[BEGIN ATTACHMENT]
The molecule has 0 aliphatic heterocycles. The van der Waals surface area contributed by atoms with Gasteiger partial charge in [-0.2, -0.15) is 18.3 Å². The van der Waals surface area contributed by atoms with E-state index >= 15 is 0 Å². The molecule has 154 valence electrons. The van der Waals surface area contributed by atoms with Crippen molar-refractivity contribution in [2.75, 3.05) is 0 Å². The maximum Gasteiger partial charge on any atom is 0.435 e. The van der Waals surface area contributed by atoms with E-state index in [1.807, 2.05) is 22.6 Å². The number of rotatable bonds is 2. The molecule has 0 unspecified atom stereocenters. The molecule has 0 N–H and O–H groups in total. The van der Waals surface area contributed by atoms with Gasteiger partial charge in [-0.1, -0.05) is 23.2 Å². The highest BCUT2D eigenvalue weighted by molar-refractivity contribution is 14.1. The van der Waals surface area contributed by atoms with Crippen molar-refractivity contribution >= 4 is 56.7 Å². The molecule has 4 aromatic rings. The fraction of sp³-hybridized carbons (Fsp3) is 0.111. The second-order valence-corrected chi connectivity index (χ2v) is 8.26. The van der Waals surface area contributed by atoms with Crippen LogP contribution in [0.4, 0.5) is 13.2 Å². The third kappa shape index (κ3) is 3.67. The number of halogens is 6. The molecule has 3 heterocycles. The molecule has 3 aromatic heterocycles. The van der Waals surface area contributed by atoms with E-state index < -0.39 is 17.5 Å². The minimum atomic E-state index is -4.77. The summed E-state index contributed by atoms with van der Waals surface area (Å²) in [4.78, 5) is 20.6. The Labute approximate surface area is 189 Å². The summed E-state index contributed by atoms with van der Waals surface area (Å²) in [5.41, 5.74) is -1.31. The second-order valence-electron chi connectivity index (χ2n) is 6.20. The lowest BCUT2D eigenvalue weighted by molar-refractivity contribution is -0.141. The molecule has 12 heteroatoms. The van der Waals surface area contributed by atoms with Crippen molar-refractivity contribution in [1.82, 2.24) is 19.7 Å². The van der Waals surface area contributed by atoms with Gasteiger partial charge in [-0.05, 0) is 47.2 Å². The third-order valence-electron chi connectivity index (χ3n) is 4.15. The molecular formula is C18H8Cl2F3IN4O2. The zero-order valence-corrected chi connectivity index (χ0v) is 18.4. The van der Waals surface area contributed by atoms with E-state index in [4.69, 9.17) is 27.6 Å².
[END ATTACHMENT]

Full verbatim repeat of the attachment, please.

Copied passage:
The molecule has 0 aliphatic heterocycles. The van der Waals surface area contributed by atoms with Gasteiger partial charge in [-0.2, -0.15) is 18.3 Å². The van der Waals surface area contributed by atoms with E-state index >= 15 is 0 Å². The molecule has 154 valence electrons. The van der Waals surface area contributed by atoms with Crippen molar-refractivity contribution in [2.75, 3.05) is 0 Å². The maximum Gasteiger partial charge on any atom is 0.435 e. The van der Waals surface area contributed by atoms with E-state index in [1.807, 2.05) is 22.6 Å². The number of rotatable bonds is 2. The molecule has 0 unspecified atom stereocenters. The molecule has 0 N–H and O–H groups in total. The van der Waals surface area contributed by atoms with Gasteiger partial charge in [-0.1, -0.05) is 23.2 Å². The highest BCUT2D eigenvalue weighted by molar-refractivity contribution is 14.1. The van der Waals surface area contributed by atoms with Crippen molar-refractivity contribution >= 4 is 56.7 Å². The molecule has 4 aromatic rings. The fraction of sp³-hybridized carbons (Fsp3) is 0.111. The second-order valence-corrected chi connectivity index (χ2v) is 8.26. The van der Waals surface area contributed by atoms with Crippen LogP contribution in [0.4, 0.5) is 13.2 Å². The third kappa shape index (κ3) is 3.67. The number of halogens is 6. The molecule has 3 heterocycles. The molecule has 3 aromatic heterocycles. The van der Waals surface area contributed by atoms with E-state index < -0.39 is 17.5 Å². The minimum atomic E-state index is -4.77. The summed E-state index contributed by atoms with van der Waals surface area (Å²) in [4.78, 5) is 20.6. The Labute approximate surface area is 189 Å². The summed E-state index contributed by atoms with van der Waals surface area (Å²) in [5.41, 5.74) is -1.31. The second-order valence-electron chi connectivity index (χ2n) is 6.20. The lowest BCUT2D eigenvalue weighted by molar-refractivity contribution is -0.141. The molecule has 12 heteroatoms. The van der Waals surface area contributed by atoms with Crippen molar-refractivity contribution in [1.82, 2.24) is 19.7 Å². The van der Waals surface area contributed by atoms with Gasteiger partial charge in [-0.05, 0) is 47.2 Å². The third-order valence-electron chi connectivity index (χ3n) is 4.15. The molecular formula is C18H8Cl2F3IN4O2. The zero-order valence-corrected chi connectivity index (χ0v) is 18.4. The van der Waals surface area contributed by atoms with E-state index in [4.69, 9.17) is 27.6 Å².